26. WRITER/PRODUCER MARTI NOXON HAS A CAMEO.
She’s the lady with the parking ticket in “Once More, With Feeling.”
27. GELLAR CALLED THE MUSICAL EPISODE “DAUNTING.”
“I’m a perfectionist, I come from a long line of lots of preparation, and certainly that was not the case with this,” she said. “If I had my druthers, we would have gotten it about two years ago and been in classes for a year and a half, maybe six weeks of rehearsals? Instead of four days.” At a Paley Center event in 2008, Gellar admitted to “begging” to be let out of it. “I begged for Buffy the rat,” she said. “I kept thinking, ‘Bring the rat back.’”
28. STONE TEMPLE PILOTS’ LEAD SINGER WAS A FAN.
Scott Weiland reportedly became a fan while watching the show in prison. Gellar, who later appeared in the band’s music video for “Sour Girl,” had a theory about why the show was so popular among prison inmates: “Hot chicks doing battle. It's like acceptable porn.”
29. GELLAR KNEW THE SHOW WAS OVER BEFORE THE REST OF THE CAST.
In the March 7, 2003 Entertainment Weekly cover story, Gellar announced that Buffy was coming to an end after seven seasons. "I love this job, I love the fans," she said. "I love telling the stories we tell. This isn't about leaving for a career in movies, or in theater—it's more of a personal decision. I need a rest. Teachers get sabbaticals. Actors don't." The rest of the cast found out the day the story hit stands. “I was devastated," Hannigan said in 2013. "I was just very shocked.”
30. BUFFY’S ADVENTURES CONTINUE IN COMIC BOOKS.
A number of writers who worked on the TV show have also worked on the comics. Even James Marsters, who played vampire Spike on the show, wrote a comic about his character. "I was at the San Diego Comic Con and I was describing an idea that had been kicking around my head for a long time to [artist] George Jeanty, who draws a lot of the Buffy comic books," Marsters told io9. "And he thought that it was a fabulous idea and that I should definitely get in touch with [Dark Horse editor] Scott Allie. He made the phone call and then I pitched it to Scott over the phone and Scott liked it a lot. It's a story that was going to try to be made into a Spike movie years and years ago."
31. THERE WAS TALK OF AN ANIMATED SERIES.
Whedon and the show's other writers produced seven scripts for an animated Buffy series, which would have taken place during the show's first three seasons and been voiced by the cast. Sadly, no one wanted the show. "They were really fun to write," Whedon said. "We could not sell the show. We could not sell an animated Buffy, which I still find incomprehensible."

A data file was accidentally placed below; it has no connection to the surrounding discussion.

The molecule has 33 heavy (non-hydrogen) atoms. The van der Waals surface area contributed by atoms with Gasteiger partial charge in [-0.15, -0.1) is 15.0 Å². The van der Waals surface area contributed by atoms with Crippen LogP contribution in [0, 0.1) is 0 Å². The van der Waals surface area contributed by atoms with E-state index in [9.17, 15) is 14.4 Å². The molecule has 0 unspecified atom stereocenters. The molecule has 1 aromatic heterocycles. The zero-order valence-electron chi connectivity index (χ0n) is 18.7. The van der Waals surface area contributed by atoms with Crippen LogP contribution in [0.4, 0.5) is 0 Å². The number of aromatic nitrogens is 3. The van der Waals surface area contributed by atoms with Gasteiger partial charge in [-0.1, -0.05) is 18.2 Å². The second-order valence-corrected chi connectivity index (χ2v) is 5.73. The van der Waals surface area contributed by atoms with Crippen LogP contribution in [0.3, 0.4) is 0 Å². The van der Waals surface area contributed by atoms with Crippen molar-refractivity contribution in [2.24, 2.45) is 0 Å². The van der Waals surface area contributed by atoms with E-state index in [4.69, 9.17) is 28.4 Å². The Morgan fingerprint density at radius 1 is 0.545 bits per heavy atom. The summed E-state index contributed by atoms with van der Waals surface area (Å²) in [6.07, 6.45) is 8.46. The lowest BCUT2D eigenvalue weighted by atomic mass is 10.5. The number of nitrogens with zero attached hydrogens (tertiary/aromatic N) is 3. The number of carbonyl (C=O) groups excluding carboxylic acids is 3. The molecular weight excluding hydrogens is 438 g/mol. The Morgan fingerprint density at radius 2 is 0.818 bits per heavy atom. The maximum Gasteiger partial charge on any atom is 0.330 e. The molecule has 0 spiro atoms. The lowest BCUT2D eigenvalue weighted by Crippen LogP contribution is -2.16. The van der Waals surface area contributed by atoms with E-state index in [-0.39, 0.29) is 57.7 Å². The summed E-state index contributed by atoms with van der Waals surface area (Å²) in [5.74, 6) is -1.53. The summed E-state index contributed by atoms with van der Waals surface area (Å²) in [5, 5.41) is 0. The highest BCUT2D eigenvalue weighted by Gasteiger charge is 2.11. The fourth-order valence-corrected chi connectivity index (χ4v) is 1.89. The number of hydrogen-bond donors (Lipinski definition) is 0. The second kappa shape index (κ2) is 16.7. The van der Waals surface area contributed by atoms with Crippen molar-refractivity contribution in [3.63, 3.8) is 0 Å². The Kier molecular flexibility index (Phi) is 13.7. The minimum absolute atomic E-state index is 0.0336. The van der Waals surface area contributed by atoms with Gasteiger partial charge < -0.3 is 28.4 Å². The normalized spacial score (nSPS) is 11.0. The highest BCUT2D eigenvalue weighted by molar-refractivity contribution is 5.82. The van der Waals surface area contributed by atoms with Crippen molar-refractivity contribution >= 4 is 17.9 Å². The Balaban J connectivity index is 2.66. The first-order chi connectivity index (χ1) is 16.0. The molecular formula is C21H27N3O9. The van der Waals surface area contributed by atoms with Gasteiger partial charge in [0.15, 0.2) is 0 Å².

32. THE SHOW SPAWNED ACADEMIC COURSES...
A number of colleges and universities offer courses on the show; they're called "Buffy Studies." People have written books and held conferences dedicated to discussing the themes of the show and presenting papers on it. According to the Los Angeles Times, attendees at a 2004 Buffy conference "were presenting 190 papers on topics ranging from 'slayer slang' to 'postmodern reflections on the culture of consumption' to 'Buffy and the new American Buddhism.' There was even a self-conscious talk by David Lavery, an English professor at Middle Tennessee State University, on Buffy studies 'as an academic cult.'"
An informal study conducted by Slate in 2012 showed that, when it comes to pop culture in academia, Buffy is number one: "More than twice as many papers, essays, and books have been devoted to the vampire drama than any of our other choices—so many that we stopped counting when we hit 200."
33. ... AND A BOOK OF SLANG.
Publisher's Weekly called Slayer Slang: A Buffy the Vampire Slayer Lexicon "a strange marriage of a fan guide and a linguistics textbook." Said The Kansas City Star: "If you're curious about the word 'ubersuck,' or just want to remember which episode you first heard it in, this is the place to look. As Buffy would say, it is not uncool."
BONUS: RARE BEHIND-THE-SCENES FOOTAGE
During the second season, Pruitt filmed behind-the-scenes footage of the cast goofing off and getting into makeup, the stunt crew at work, and some of the show’s most iconic sequences. You can watch it above.
Additional sources: DVD commentary; The Watcher's Guide.
All images courtesy of Getty Images unless otherwise noted.
This piece originally ran in 2014.
There’s more to video transitions than simply moving between scenes. Let’s look at the reasons behind the cuts.
In video editing, each cut and every transition holds a deeper meaning. Let’s take a look at the hidden narratives behind four of the most common video editing transitions.
1. Fade to Black